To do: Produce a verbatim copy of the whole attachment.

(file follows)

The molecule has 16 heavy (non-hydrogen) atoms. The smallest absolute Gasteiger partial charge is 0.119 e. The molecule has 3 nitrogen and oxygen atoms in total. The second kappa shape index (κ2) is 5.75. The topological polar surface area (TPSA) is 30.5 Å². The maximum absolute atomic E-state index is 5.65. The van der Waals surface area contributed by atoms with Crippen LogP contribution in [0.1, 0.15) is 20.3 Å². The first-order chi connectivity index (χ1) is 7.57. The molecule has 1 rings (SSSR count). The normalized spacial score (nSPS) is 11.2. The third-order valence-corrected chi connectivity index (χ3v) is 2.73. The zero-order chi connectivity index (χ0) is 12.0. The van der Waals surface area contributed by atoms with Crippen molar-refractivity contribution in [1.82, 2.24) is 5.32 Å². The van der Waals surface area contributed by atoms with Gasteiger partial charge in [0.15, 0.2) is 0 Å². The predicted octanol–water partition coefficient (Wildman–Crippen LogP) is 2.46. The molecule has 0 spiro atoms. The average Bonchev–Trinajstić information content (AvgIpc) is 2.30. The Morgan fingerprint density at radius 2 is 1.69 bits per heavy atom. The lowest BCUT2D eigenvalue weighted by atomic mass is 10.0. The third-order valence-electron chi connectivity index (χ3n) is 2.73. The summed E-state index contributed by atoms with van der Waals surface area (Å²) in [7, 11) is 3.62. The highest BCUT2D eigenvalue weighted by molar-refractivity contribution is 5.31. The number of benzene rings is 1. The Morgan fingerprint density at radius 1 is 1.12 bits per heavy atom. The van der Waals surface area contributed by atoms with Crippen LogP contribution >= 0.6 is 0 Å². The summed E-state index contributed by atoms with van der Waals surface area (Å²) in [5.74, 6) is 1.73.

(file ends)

The molecule has 16 heavy (non-hydrogen) atoms. The smallest absolute Gasteiger partial charge is 0.119 e. The molecule has 3 nitrogen and oxygen atoms in total. The second kappa shape index (κ2) is 5.75. The topological polar surface area (TPSA) is 30.5 Å². The maximum absolute atomic E-state index is 5.65. The van der Waals surface area contributed by atoms with Crippen LogP contribution in [0.1, 0.15) is 20.3 Å². The first-order chi connectivity index (χ1) is 7.57. The molecule has 1 rings (SSSR count). The normalized spacial score (nSPS) is 11.2. The third-order valence-corrected chi connectivity index (χ3v) is 2.73. The zero-order chi connectivity index (χ0) is 12.0. The van der Waals surface area contributed by atoms with Crippen molar-refractivity contribution in [1.82, 2.24) is 5.32 Å². The van der Waals surface area contributed by atoms with Gasteiger partial charge in [0.15, 0.2) is 0 Å². The predicted octanol–water partition coefficient (Wildman–Crippen LogP) is 2.46. The molecule has 0 spiro atoms. The average Bonchev–Trinajstić information content (AvgIpc) is 2.30. The Morgan fingerprint density at radius 2 is 1.69 bits per heavy atom. The lowest BCUT2D eigenvalue weighted by atomic mass is 10.0. The third-order valence-electron chi connectivity index (χ3n) is 2.73. The summed E-state index contributed by atoms with van der Waals surface area (Å²) in [7, 11) is 3.62. The highest BCUT2D eigenvalue weighted by molar-refractivity contribution is 5.31. The number of benzene rings is 1. The Morgan fingerprint density at radius 1 is 1.12 bits per heavy atom. The van der Waals surface area contributed by atoms with Crippen LogP contribution >= 0.6 is 0 Å². The summed E-state index contributed by atoms with van der Waals surface area (Å²) in [5.74, 6) is 1.73.